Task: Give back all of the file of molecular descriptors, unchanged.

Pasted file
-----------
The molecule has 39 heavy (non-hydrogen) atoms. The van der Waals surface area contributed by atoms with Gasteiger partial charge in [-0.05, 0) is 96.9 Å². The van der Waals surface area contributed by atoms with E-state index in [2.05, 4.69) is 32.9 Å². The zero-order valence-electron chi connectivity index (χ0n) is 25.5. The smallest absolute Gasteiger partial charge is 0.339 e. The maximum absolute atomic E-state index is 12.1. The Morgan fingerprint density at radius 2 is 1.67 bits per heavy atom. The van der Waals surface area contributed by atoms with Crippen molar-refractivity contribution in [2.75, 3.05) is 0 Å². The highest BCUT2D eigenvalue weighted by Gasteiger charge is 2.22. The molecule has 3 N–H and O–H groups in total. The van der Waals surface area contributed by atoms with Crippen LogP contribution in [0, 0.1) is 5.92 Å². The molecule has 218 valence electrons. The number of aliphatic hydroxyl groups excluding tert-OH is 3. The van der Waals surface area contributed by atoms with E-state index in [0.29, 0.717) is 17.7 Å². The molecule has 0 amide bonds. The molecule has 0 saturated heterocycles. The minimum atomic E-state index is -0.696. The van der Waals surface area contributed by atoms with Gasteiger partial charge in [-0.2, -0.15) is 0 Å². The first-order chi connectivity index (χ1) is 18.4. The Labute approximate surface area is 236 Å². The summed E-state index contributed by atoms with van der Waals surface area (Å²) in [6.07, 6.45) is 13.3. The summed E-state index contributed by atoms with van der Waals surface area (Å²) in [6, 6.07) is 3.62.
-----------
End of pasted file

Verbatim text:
The molecule has 39 heavy (non-hydrogen) atoms. The van der Waals surface area contributed by atoms with Gasteiger partial charge in [-0.05, 0) is 96.9 Å². The van der Waals surface area contributed by atoms with E-state index in [2.05, 4.69) is 32.9 Å². The zero-order valence-electron chi connectivity index (χ0n) is 25.5. The smallest absolute Gasteiger partial charge is 0.339 e. The maximum absolute atomic E-state index is 12.1. The Morgan fingerprint density at radius 2 is 1.67 bits per heavy atom. The van der Waals surface area contributed by atoms with Crippen molar-refractivity contribution in [2.75, 3.05) is 0 Å². The highest BCUT2D eigenvalue weighted by Gasteiger charge is 2.22. The molecule has 3 N–H and O–H groups in total. The van der Waals surface area contributed by atoms with Crippen LogP contribution in [0, 0.1) is 5.92 Å². The molecule has 218 valence electrons. The number of aliphatic hydroxyl groups excluding tert-OH is 3. The van der Waals surface area contributed by atoms with E-state index in [0.29, 0.717) is 17.7 Å². The molecule has 0 amide bonds. The molecule has 0 saturated heterocycles. The minimum atomic E-state index is -0.696. The van der Waals surface area contributed by atoms with Gasteiger partial charge in [-0.2, -0.15) is 0 Å². The first-order chi connectivity index (χ1) is 18.4. The Labute approximate surface area is 236 Å². The summed E-state index contributed by atoms with van der Waals surface area (Å²) in [6.07, 6.45) is 13.3. The summed E-state index contributed by atoms with van der Waals surface area (Å²) in [6, 6.07) is 3.62.